7 Tips on How to Take Hotel Interior Images Like a Pro
The real estate photography industry is further divided into other niches, such as hotel photography.
For one, you may wonder how and why, but it is pretty simple: real estate is not all about houses and lots, condos, or apartments, which are all residential; at times, commercial real estate properties like hospitals and hotels also need the spotlight.
When photographing hotels, there are many factors to consider – angles, gear, lighting, levels, and even the architecture lines.
So, if you plan to venture into hotel photography, here are eight (8) tips from the experts.
A wide-angle lens is a must
Just like interior real estate photography, using a wide-angle lens is highly recommended.
Aside from this, you need to combine it with a full-frame sensor camera, meaning it has an image sensor that is the same size as the sensor of an analog camera. The most significant advantage of this camera is having a no crop factor.
Avoid going too wide
So, even if a wide-angle lens is recommended, it is still best not to go too wide.
Here’s one tip: don’t go any wider than 24mm.
Most hotels prefer that you use only lenses not wider than 24mm because it can create a false sense of space, making the image look deceiving.
Use correct lighting
Again, it is part of the basics.
Lighting is an essential part of getting the best hotel images.
As a photographer, you know that using artificial lighting should be avoided as much as possible.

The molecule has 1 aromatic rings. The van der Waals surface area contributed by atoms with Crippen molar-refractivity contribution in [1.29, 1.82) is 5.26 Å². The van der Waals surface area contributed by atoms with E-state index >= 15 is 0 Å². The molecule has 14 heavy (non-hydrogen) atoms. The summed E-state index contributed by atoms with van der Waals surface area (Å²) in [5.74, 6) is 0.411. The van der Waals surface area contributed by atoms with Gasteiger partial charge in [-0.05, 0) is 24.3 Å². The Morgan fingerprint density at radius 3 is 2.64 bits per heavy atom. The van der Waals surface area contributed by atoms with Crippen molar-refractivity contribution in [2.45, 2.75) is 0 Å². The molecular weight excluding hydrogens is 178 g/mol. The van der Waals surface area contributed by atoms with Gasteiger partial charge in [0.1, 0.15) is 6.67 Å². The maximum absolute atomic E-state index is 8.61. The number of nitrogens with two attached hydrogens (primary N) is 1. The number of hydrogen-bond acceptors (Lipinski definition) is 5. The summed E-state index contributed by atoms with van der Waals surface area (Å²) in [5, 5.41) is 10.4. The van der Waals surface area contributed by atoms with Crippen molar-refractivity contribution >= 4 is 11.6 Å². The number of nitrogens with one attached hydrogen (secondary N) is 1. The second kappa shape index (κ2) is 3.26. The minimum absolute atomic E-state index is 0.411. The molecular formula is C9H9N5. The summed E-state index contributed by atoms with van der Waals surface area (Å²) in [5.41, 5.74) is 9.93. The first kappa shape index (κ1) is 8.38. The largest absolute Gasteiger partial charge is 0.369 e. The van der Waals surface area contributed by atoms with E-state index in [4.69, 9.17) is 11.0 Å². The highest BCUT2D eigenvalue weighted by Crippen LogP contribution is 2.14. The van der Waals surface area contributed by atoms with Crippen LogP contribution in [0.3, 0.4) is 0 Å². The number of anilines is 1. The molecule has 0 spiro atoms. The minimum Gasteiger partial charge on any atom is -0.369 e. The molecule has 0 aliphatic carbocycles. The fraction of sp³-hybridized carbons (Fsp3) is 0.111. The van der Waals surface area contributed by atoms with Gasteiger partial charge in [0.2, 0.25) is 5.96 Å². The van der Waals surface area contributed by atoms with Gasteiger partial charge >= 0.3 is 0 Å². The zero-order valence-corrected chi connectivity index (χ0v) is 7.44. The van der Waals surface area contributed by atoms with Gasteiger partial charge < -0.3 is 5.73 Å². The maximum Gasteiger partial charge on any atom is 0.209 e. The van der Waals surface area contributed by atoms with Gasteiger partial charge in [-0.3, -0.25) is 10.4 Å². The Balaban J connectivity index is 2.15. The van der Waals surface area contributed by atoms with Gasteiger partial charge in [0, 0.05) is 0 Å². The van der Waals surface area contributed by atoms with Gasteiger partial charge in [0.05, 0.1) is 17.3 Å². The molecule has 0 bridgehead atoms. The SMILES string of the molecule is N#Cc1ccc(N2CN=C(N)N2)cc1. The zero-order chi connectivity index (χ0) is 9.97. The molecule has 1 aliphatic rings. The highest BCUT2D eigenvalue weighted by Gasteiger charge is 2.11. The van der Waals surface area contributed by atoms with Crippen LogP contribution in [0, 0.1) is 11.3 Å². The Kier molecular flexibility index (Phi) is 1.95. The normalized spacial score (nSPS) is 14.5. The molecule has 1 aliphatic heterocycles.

However, it is different from hotel interior photography. You need artificial lighting if natural lighting is not enough.
Most professional interiors photographers use strobes as their method of artificial lighting. This method uses a trick wherein the artificial lights become unnoticeable by the viewers.
Check the aperture
Use your camera at an aperture of f8 or smaller, which in photography means higher numbers such as f9 or f11.
Combining a small aperture with accurate focusing can result in ultra-sharp images that are must-haves in the hotel industry.
Composition is key
In architectural and interiors photography, your vertical lines must always be straight.
Simultaneously, if you are producing a one-point perspective image, both vertical and horizontal lines must be straight.
Following the simple rule of composition will yield fantastic images that can be used to boost hotel listings.
Go at a low level
Well, this meant going on a low level instead of the usual eye-level photography.
When shooting from a lower position, your eyesight creates a dramatic sight that can make the image more interesting.
Moreover, shooting low will make any furniture or elements in the frame look less distorted.
Use a level
You must use a level for hotel and interiors photography.
If you can pull this off in your shots, your images will look more professional than amateur. Most modern cameras have a built-in level, so there is no excuse for crooked architectural lines in your pictures.
Never forget the tripod
Regardless of the property type, most interior photography requires a longer shutter speed.
Now, you must ensure that the camera will not be shaken or moved to avoid blurry images during this time.
There are still other uses for a tripod aside from this, such as easy panning and taking of panoramic shots.
Are you now ready to shoot your first hotel photography gig?
Make use of these eighth tips and see the wonders yourself.
Above anything else, remember that you may not get everything right in the beginning. However, it should not discourage you.
Instead, keep trying and practice when you have time. Good luck!